Terminology Used in Clinical Trials versus Standard of Care
By Shannon Walsh, FACT Accreditation Coordinator
We have all used similar but distinct words interchangeably at times. It is easy to do and often times does not seem to matter. However, words and the message they deliver (whether intended or not) can be critical, especially in the area of clinical research.
With the new developments in immune effector cellular therapy and products recently approved by the FDA, such as Kymriah and Yescarta, it is even easier for the distinction between therapy and research to be blurred. These advances have been the focus of a lot of media attention, and laypeople may extrapolate the compelling human interest stories to any type of similar cellular therapy. Furthermore, some programs will be administering these commercial, licensed products to patients alongside research products. For other products still under research and not yet approved, staff must be aware of distinctions that must be clear to the prospective study subject.
In the United States, the Food and Drug Administration, Department of Health and Human Services, and the National Commission for the Protection of Human Subjects of Biomedical and Behavioral Research, among others, have provided regulations and guidelines to ensure the protection of human subjects in research. Part of this protection involves the careful and intentional use of words when advertising for clinical trials, communicating with prospective study subjects, obtaining informed consent, and continues throughout the subject’s participation in a trial.
Words such as “treatment”, “patient”, and “cure”, when used in relation to participation in a clinical trial, can potentially blur the lines between treatment of a patient with an approved drug and enrolling a subject in a clinical research study for the evaluation of safety and/or efficacy of a test article under investigation.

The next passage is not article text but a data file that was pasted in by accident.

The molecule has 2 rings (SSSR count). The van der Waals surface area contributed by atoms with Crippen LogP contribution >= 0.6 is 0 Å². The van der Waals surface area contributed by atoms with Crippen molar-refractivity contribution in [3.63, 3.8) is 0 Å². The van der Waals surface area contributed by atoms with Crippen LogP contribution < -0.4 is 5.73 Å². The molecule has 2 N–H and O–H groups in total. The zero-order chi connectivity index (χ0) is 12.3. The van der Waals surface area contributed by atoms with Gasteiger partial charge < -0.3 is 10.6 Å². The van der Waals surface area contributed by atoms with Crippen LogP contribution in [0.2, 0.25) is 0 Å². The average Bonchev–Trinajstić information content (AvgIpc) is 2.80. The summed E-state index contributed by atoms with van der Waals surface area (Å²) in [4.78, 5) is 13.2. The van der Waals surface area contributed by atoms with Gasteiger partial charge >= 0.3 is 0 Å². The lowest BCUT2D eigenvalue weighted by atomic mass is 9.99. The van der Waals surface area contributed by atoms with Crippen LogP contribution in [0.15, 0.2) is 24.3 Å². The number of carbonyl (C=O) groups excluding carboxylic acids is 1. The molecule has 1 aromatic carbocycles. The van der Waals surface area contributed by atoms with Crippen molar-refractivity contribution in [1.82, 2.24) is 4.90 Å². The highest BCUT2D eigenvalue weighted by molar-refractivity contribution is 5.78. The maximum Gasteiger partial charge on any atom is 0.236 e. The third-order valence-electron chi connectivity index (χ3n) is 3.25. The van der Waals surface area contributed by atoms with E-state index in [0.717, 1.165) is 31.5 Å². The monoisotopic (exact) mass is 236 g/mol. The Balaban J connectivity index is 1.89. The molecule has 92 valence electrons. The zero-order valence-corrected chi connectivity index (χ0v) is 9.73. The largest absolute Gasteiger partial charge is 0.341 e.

For individuals to be fully informed of research under which they are agreeing to participate, they must know that it is research and that the product is not yet an approved drug for the indication being evaluated. While it is possible that the test article may help or cure the disease, it is also possible that it may not improve the individual’s condition, may cause serious adverse reactions, or may even result in death.
Federal regulations provide additional safeguards for vulnerable populations, such as pregnant women, children, prisoners, mentally disabled, economically disadvantaged, and others. Vulnerable populations may also include the terminally ill given the gravity of their illness. There is a balance between increasing access to research trials for vulnerable populations and protecting these individuals from coercion or undue influence. Considering the relationship between a trusted physician and patient, and the hope for a cure of their illness, there is a fine line in clinical research for using accurate and intentional words to ensure full understanding, autonomy, and informed consent.